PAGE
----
Retreat of the copyright Police?
A few days can make a big difference in the news. I was away from home for several days this week on a work training course (hence the lack of updates). Before leaving I wrote a piece about The BPI working with ISP’s to implement the ‘three strikes’ rule to ban sharers of copyrighted material. Since returning home I have read several news pieces that show the situation to be getting a lot more interesting.
The first interesting piece of news was that Swedish company Headweb are offering DRM free movie downloads at DVD quality for between 6 and 14 euro. After downloading the content you just burn to DVD and watch when you like. The service is limited to Sweden for trials at the moment with plans to expand to other countries. Sounds like a reasonable service, and there are several aspects that could make it popular. There is no DRM on the downloads, just a digital watermark to prevent you sharing the content online. Downloads will initially be up to 4.5Gb in size (single layer DVD) but will soon be offered in Xvid format at around 1Gb in size. And the best of all, you earn credits by sharing your download with other customers (it’s based on Bittorrent) to reduce the cost of films. Recruiting friends and writing film reviews also earn you credits.
My interest in this is due to the use of Bittorrent. At a time when many ISP’s appear to be restricting bandwidth for file sharing, Bittorrent is finding an ever increasing range of legal uses. Can ISP’s continue to block and hamper legal use of their networks?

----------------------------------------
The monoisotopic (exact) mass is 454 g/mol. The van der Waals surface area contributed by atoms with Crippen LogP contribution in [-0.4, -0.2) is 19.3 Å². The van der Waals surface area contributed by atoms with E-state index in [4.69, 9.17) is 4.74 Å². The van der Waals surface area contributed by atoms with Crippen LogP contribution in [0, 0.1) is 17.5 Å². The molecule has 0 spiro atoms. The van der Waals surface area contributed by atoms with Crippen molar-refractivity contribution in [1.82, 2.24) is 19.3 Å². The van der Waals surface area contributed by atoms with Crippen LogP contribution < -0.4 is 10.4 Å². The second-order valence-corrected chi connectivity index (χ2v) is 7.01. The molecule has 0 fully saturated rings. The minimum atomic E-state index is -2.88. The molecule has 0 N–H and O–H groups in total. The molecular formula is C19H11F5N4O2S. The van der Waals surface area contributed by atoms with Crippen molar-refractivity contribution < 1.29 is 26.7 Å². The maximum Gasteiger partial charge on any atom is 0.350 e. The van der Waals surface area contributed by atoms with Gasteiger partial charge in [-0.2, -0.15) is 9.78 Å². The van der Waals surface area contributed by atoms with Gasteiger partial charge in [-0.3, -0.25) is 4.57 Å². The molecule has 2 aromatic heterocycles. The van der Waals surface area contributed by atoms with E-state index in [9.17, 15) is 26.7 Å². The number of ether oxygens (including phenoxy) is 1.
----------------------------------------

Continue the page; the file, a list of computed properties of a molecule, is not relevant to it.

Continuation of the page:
More interesing news is that UK ISP Talk Talk has told the BPI where to poke it’s plans to kick filesharing users off the Internet. The full story is at TorrentFreak, but the basics are that after receiving an ‘unbelievably rude letter’ threatening legal action if Talk Talk do not comply within 14 days, the ISP has refused to comply and pay for the BPI’s ‘failure to adapt to the digital revolution’. I think Talk Talk CEO Charles Dunstone is spot-on in his comments, so this is worth a read.
Finally, things have changed a bit since the news of Virgin Media getting into bed with the BPI. Again from TorrentFreak, the ISP has now denied reports that it has struck a deal with the BPI. To quote the article, ‘Calling such measures “draconian”, Virgin went on to say they raise both privacy and legal issues.’
It’s becoming clear that there are two distinct movements within the media world. One is the move to modern methods of distribution and payment, the other is to cling to increasingly obsolete business models that ignore technological change. Which one will succeed? Only time will answer that, but I think the days of media empires fining and criminalising their potential customers may not last much longer.